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Mother and Son: Sea Otter Bonding

Air Date: Week of

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Sea otters give birth in the water and can spend their whole lives without ever leaving the water. To care for her young, a mother sea otter places her newborn on her belly, grooming it from head to tail. (Photo: (c) Mark Seth Lender)

Mother sea otters spend a lot of time grooming their young pups. It’s a bonding experience as well as a matter of survival. Clean and well-groomed fur keeps these sea otters afloat on the coastal waters where they spend their entire lives. Living on Earth’s Explorer-in-Residence Mark Seth Lender narrates a precious scene of an attentive otter mom and her young pup.

Transcript

BASCOMB: Oysters and other shellfish can be a staple food for many marine species including sea otters. Living On Earth’s Explorer in Residence Mark Seth Lender has our story.

Mother and Son
Southern Sea Otter
Elkhorn Slough, Monterey Bay
© 2021 Mark Seth Lender
All Rights Reserved

In the narrowed channel, slack tide, a mat of kelp or weed or salt grass floats along, without a notion of its own, captured by the absent-minded tug and turn of eddies at slack tide between the sand bars. It drifts, closer. Then shifts, further. Catching in a spiral of water turning, turning until…

Recognition!

Mother and Son Sea Otter!


The sea otter has the thickest fur of any animal. Such dense fur allows for insulating pockets of air, keeping them warm and helping them stay afloat as they lie on their backs. When ungroomed, dirty hairs will clump together, losing captured air, so grooming is a matter of survival. (Photo: (c) Mark Seth Lender)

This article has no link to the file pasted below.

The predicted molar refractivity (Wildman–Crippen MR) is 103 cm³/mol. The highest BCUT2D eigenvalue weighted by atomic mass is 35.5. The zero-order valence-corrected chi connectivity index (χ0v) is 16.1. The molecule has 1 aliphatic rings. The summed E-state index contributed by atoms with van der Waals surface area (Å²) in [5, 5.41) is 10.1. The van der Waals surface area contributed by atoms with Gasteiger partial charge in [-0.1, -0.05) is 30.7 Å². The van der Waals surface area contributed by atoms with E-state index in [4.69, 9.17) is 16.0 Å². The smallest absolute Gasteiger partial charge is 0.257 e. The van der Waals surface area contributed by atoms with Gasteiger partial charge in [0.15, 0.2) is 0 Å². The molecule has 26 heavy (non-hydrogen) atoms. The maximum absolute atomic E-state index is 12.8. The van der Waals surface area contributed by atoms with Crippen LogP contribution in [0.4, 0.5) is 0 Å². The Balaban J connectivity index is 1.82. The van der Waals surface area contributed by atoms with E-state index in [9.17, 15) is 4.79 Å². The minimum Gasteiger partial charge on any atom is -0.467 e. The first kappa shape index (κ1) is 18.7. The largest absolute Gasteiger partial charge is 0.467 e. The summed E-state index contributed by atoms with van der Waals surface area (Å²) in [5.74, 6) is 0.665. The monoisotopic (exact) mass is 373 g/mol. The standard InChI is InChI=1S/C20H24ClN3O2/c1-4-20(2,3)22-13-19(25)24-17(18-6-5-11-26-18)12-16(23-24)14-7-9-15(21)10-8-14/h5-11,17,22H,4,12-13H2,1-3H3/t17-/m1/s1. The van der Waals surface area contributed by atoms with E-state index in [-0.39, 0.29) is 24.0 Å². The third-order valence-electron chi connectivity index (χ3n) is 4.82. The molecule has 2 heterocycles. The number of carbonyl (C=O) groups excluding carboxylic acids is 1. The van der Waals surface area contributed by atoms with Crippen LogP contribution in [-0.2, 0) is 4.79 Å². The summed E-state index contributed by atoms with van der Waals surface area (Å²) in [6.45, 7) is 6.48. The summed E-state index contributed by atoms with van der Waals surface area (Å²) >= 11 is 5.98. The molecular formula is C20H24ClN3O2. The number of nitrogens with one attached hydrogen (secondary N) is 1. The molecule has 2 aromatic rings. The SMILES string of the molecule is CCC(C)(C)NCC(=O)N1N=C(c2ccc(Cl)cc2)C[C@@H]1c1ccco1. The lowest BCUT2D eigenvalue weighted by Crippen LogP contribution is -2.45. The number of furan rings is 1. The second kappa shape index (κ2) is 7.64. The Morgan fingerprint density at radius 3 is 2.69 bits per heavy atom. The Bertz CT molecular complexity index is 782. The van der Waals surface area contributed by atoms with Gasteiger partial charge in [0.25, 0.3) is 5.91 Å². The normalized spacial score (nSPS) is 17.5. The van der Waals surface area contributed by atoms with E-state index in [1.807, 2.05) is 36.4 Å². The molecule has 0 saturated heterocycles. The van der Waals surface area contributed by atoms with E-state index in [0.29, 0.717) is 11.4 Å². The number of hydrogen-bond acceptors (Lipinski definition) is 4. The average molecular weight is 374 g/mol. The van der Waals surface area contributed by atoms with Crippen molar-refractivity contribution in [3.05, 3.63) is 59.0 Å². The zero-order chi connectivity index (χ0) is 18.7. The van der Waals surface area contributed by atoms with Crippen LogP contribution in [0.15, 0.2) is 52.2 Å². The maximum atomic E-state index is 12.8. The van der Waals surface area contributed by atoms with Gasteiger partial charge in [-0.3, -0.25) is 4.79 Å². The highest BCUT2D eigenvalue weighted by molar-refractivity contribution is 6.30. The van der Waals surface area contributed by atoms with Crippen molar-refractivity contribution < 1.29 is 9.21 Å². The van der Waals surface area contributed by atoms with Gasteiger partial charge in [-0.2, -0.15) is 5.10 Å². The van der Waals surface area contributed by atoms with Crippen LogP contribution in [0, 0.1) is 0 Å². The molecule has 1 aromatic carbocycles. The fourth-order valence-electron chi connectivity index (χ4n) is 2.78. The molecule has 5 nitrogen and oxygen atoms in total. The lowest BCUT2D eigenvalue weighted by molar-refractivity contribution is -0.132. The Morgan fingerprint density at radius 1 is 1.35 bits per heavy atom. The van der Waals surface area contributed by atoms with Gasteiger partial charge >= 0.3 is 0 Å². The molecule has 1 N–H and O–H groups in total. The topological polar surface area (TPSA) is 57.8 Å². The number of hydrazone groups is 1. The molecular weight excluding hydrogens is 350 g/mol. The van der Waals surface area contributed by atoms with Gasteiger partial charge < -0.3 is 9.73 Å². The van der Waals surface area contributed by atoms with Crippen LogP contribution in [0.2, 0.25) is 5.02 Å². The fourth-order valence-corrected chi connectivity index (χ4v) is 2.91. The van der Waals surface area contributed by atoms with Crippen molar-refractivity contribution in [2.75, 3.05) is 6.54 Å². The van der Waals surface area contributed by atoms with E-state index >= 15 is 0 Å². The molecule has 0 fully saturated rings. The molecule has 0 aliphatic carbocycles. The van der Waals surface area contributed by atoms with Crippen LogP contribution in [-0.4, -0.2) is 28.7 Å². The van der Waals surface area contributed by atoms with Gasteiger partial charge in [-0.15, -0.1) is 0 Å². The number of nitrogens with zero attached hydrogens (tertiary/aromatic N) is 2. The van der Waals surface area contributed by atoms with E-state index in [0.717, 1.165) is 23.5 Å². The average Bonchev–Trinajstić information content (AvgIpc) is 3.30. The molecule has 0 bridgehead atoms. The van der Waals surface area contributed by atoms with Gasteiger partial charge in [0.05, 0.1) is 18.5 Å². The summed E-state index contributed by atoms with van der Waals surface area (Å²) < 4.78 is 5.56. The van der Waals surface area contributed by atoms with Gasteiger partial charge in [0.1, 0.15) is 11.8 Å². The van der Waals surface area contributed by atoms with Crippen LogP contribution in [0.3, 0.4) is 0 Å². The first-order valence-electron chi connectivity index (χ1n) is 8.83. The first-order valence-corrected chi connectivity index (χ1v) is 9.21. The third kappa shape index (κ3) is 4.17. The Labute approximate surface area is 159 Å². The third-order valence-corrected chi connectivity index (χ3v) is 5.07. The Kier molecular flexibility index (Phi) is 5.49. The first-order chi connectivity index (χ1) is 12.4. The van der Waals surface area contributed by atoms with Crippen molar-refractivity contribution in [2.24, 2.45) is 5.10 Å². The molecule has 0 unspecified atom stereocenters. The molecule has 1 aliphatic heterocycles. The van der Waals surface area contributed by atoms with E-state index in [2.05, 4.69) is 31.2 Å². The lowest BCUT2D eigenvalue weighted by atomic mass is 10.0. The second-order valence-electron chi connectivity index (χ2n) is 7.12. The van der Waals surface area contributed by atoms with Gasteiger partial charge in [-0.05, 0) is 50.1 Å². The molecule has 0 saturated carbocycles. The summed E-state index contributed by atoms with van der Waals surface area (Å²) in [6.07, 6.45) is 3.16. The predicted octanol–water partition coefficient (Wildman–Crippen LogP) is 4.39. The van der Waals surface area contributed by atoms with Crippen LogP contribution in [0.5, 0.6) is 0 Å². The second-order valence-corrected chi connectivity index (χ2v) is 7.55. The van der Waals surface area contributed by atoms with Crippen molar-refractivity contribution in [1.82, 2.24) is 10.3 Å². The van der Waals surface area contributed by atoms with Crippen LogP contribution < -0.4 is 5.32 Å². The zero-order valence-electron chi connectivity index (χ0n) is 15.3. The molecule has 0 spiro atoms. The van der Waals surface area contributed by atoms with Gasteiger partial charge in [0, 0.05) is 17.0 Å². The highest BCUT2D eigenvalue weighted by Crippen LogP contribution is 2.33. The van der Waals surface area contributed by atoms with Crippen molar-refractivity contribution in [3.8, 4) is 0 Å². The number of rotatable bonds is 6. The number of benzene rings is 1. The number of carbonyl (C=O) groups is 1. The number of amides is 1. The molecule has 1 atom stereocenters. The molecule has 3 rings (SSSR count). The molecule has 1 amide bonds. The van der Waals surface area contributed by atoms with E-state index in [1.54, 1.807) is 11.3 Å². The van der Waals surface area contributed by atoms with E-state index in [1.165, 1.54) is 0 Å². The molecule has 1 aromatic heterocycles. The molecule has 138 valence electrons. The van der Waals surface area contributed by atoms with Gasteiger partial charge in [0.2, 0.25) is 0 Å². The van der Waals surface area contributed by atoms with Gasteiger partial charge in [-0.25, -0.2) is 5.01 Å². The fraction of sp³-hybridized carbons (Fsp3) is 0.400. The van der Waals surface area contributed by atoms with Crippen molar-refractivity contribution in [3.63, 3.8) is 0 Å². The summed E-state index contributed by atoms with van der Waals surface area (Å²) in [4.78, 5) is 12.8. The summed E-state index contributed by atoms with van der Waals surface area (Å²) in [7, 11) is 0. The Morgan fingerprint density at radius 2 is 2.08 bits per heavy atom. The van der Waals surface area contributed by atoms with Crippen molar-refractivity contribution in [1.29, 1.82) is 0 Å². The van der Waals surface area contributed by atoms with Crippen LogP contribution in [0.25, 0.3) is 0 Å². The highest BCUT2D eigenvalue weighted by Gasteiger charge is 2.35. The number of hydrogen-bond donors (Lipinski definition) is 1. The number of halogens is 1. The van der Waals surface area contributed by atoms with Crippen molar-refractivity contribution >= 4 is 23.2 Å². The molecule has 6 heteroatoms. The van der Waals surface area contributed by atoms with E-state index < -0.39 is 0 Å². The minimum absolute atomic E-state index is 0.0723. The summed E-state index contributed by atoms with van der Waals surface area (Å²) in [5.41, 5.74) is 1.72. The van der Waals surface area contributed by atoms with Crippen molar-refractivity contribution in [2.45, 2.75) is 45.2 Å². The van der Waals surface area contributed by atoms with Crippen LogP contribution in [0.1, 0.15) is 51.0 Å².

The baby is newborn, one week, maybe two. Round and wet, unable to fend for himself. Cannot care for himself. His mother washing, scrubbing, rubbing, combing every inch of him. And when she finishes one end, working from the long spiky fur of his tail, she turns him on the Lazy Susan of her belly and starts all over the opposite way, from his sweet wet face on down. He opens his eyes. He has a sleepy look. She props him up on a cushion of water and dives, and comes back with a clam she breaks open and divides but does not share with him.

He is too young. But soon…


When they are not foraging or grooming, sea otters are often resting. To keep themselves from drifting out to sea, they will wrap themselves in kelp and hold on to each other as they snooze. This group of resting sea otters is called a “raft.” (Photo: (c) Mark Seth Lender)

Then sea clam will be food to him, the taste he will follow all his life. When he is older and stronger and heavy enough he will learn to follow her down and down to the cloudy bottom, and recognize the shapes and smells and take a stone and crack the shell. There will be a lot to learn. He is lucky. She will as mother otters do take the time to teach him.

As much, and as long, as he needs.

BASCOMB: That’s Living on Earth’s Explorer in Residence Mark Seth Lender.

 

Links

Read Mark's Field Note for this essay

Learn more about author and photographer Mark Seth Lender’s work

All you need to know about sea otters!

Special thanks this week to Kayak Connection of Moss Landing, CA

 

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